Bilingual Children and Their Language Development

Published on 07/02/2011 in Kids in Spain

Schools and Education in Spain Guide

What is the difference between bilingual and monolingual children when it comes to language acquisition? Some parents think that there is a difference, but there isn't. Their development is the same as for monolingual children. Both groups of children go through the same stages of development.

These stages or milestones will depend on your child's age; but remember that all children are individuals and develop at their own pace. In the early stages of language, bilingual and monolingual children develop the same, with the differences appearing at the age of three and four. Both groups have of children have six stages of language acquisition:

When your child is 0 to 3 month they will be able to respond to your voice. Loud noises will startle them. You as the parent may be able to distinguish between different cry's that your infant has depending on the situation.

At the age of 3 to 6 months noises will catch their attention and not startle them. When they reach four months babies can babble consonant and vowel sounds together. The biggest milestones happens at six months when the words "mama" and "baba" appear.

Kids in SpainAs your infant progresses to six to 12 months of age, they will begin to respond to their name. The babbling noises that they make will begin to sound like real words. Some infants at the age of twelve months begin to say their first words.

As your infant continues to develop his language 12 to 14 month is an exciting time. This is the repeating and identifying stage. They will continuously repeat sounds heard in conversations. They can also identify their body parts; when ask where they are located.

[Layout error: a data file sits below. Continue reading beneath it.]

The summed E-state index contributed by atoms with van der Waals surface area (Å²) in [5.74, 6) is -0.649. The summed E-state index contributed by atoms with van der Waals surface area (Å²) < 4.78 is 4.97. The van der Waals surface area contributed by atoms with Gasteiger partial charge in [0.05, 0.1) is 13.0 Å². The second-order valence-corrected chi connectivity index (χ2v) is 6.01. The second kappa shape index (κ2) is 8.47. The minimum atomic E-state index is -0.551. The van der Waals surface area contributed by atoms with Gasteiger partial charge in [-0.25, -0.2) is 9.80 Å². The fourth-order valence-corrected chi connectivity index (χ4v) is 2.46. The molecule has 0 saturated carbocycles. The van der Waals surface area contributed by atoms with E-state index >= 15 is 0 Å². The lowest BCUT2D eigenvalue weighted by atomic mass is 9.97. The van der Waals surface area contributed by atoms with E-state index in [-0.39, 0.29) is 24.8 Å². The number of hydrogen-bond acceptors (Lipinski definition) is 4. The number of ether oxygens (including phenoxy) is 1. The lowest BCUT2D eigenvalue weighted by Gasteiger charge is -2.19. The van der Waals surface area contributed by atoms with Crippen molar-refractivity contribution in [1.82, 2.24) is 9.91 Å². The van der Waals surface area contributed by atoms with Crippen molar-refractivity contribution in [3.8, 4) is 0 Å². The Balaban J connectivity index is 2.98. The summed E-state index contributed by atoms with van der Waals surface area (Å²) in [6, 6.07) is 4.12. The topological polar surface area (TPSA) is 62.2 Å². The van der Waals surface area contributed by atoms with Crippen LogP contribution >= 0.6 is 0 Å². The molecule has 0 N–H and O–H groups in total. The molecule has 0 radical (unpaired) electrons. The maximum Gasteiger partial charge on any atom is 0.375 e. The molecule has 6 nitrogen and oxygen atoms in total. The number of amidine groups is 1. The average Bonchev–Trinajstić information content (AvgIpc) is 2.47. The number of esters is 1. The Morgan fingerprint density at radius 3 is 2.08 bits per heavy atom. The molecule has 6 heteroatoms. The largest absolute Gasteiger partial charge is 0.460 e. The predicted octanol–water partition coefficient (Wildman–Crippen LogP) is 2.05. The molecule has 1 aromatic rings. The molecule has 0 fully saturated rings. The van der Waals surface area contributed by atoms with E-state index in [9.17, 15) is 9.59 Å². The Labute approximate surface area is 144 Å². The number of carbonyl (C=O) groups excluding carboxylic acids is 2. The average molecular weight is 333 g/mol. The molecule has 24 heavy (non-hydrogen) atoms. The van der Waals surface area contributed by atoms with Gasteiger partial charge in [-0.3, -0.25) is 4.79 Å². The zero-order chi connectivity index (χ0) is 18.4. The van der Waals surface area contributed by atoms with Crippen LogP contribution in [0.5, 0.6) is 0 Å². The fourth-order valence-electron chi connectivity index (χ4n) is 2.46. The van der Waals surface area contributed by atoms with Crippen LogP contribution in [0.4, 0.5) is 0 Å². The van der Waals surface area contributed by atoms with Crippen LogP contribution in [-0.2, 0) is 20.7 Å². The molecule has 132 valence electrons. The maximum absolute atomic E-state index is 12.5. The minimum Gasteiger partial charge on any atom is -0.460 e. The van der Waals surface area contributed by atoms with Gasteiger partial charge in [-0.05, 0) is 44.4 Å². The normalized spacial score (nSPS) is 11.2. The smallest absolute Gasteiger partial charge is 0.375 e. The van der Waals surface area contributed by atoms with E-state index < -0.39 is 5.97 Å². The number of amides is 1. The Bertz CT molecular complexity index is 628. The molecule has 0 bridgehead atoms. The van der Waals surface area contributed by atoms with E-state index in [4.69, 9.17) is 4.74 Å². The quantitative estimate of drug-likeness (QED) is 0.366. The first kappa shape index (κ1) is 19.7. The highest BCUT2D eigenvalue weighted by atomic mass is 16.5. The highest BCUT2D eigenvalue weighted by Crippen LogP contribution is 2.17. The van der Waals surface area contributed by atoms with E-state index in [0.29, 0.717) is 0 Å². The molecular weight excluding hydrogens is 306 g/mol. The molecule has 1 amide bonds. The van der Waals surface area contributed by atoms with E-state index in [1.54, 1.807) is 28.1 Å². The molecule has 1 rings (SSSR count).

During 24 to 36 months of age they will show the most growth in vocabulary. Their speech becomes clearer and they can use descriptive words like big and little. They will begin to use words that will give you clues to their physical needs; like hungry, thirsty or sleepy.

At three to four years this is the stage where bilingual and monolingual children show a difference in development. Research indicates that children who grow up bilingual sometimes speak later than monolingual children. This is not an indication that they are having problems, learning to talk or developing their two languages. It just takes more time to learn the linguistics of two languages. On the other hand some bilingual children learn to speak before monolingual children. Sometimes as early as two. Research has also found that bilingual children learn which language to use with different people.

As you can see your bilingual child will develop along side the monolingual child. If your child speaks one language or two, the first language will help support the second language as it's being learned. Some children learn two languages at the same time. In this case it may take longer to develop their two languages.

Written by: Sandra L. Perez

About the author:

Written by a veteran teacher of 34 years who hopes to give parents ideas on how to read to their child and play reading games. Come join me at